I just encountered this old news on the internet and was reminded about the sculptures i had seen by Schuette, when Rudi Fuchs was director of the Gemeentemuseum. Since i have seen his works on multiple occasions and whenever there was a catalogue published on the exhibitions i was full of admiration, because his catalogues are among the best published in the last 3 decades. There are several available at www.ftn-books.com. So in the near future when you visit the Dusseldorf area you can include Hombroich together with Bottrop to visit 2 exquisite museums.
The 3rd blog on a female artist. Tate, Moma, Lacma, Guggenheim, Centre Pompidou, Stedelijk Museum…..They all have in common that they have a work or works by Agnes Martin in their Permanent collections. Martin is considered by most as a Minimal artist but she herself thinks more of herself as an abstract expressionist painter. Anyway ,she is absolutely one of the most important and original artists from the 20th century. Personally i think her paintings have a unique quality. More Minimal than abstract, but made with a technique that is typical Agnes Martin. The Guardian says the following on Martin.
A late starter, Martin kept on going, working at the height of her powers right through her 80s; a stocky figure with apple cheeks and cropped silver hair, dressed in overalls and Indian shirts. She produced the last of her masterpieces a few months before her death in 2004, at the grand old age of 92. But she was also so deeply ambivalent about pride and success and the ego-driven business of making a name for yourself that in the 1960s she abandoned the art world altogether, packing up her New York studio, giving away her materials and disappearing in a pickup truck, surfacing 18 months later on a remote mesa in New Mexico.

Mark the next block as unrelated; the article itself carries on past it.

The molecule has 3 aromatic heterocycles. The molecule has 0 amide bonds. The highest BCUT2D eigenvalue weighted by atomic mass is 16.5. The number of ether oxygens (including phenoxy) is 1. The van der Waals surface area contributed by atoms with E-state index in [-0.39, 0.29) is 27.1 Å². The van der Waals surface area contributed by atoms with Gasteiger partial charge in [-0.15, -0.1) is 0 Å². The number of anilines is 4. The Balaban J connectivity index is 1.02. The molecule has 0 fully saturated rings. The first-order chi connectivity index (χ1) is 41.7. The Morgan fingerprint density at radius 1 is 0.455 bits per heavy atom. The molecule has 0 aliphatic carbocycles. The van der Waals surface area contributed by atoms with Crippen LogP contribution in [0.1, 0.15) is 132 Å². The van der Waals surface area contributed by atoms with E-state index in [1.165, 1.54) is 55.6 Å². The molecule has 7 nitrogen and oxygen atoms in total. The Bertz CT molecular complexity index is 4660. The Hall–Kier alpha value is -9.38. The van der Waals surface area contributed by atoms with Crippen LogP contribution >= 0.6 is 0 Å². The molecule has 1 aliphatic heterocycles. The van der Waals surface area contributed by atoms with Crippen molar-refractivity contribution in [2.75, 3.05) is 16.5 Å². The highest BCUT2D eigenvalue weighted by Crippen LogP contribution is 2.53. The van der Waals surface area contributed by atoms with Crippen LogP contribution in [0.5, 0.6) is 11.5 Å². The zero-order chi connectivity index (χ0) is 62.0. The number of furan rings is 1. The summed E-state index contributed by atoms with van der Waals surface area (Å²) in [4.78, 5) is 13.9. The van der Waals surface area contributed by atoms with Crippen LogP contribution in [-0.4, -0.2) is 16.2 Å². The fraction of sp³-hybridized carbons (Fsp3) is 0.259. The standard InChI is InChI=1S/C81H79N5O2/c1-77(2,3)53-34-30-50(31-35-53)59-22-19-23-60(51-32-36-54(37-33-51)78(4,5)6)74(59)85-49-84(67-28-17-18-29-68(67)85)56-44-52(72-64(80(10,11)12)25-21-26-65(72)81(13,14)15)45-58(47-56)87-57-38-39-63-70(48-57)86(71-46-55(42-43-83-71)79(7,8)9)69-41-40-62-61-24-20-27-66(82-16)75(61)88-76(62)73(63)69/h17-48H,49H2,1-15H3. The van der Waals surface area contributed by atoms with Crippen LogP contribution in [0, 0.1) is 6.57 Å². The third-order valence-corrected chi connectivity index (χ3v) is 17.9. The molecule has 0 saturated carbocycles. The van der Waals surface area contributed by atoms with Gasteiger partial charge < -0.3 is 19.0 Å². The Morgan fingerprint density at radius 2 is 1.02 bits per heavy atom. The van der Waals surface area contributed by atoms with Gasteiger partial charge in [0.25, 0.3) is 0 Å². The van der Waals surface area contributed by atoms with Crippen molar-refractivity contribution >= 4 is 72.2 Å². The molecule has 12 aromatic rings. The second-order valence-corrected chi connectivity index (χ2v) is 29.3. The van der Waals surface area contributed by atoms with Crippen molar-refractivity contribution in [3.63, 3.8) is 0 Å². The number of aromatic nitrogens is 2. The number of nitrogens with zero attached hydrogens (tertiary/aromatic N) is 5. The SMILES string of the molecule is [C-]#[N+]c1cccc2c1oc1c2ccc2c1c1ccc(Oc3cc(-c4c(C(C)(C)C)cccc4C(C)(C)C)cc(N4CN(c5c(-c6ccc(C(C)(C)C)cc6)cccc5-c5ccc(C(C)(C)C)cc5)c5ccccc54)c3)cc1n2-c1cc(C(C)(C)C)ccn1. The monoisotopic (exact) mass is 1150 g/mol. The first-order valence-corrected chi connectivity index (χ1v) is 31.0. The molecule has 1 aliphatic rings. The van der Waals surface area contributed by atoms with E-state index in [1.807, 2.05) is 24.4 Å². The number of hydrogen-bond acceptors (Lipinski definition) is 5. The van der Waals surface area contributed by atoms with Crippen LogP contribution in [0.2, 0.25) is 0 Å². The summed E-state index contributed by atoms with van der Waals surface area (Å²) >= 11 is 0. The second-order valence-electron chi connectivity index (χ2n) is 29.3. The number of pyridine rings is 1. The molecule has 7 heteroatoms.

When she returned to painting in 1971, the grids had gone, replaced by horizontal or vertical lines, the old palette of grey and white and brown giving way to glowing stripes and bands of very pale pink and blue and yellow. “Sippy cup colours”, the critic Terry Castle once called them, and their titles likewise address states of pre-verbal, infantile bliss. Little Children Loving Love, I Love the Whole World, Lovely Life, even Infant Response to Love. And yet these images of absolute calm did not arise from a life replete with love or ease, but rather out of turbulence, solitude and hardship. Though inspired, they represent an act of dogged will and extreme effort, and their perfection is hard-won.
Martin’s work is in museums and collections across the world, and changes hands for millions of dollars at a time. All the same, she hasn’t achieved quite the renown of her mostly male contemporaries in abstraction, partly because the subtleties of her paintings are almost impossible to reproduce in print.
I think there is one exception. the excellent poster that was an original silkscreen for the Quadrat Bottrop exhibition. It is still available at www.ftn-books.com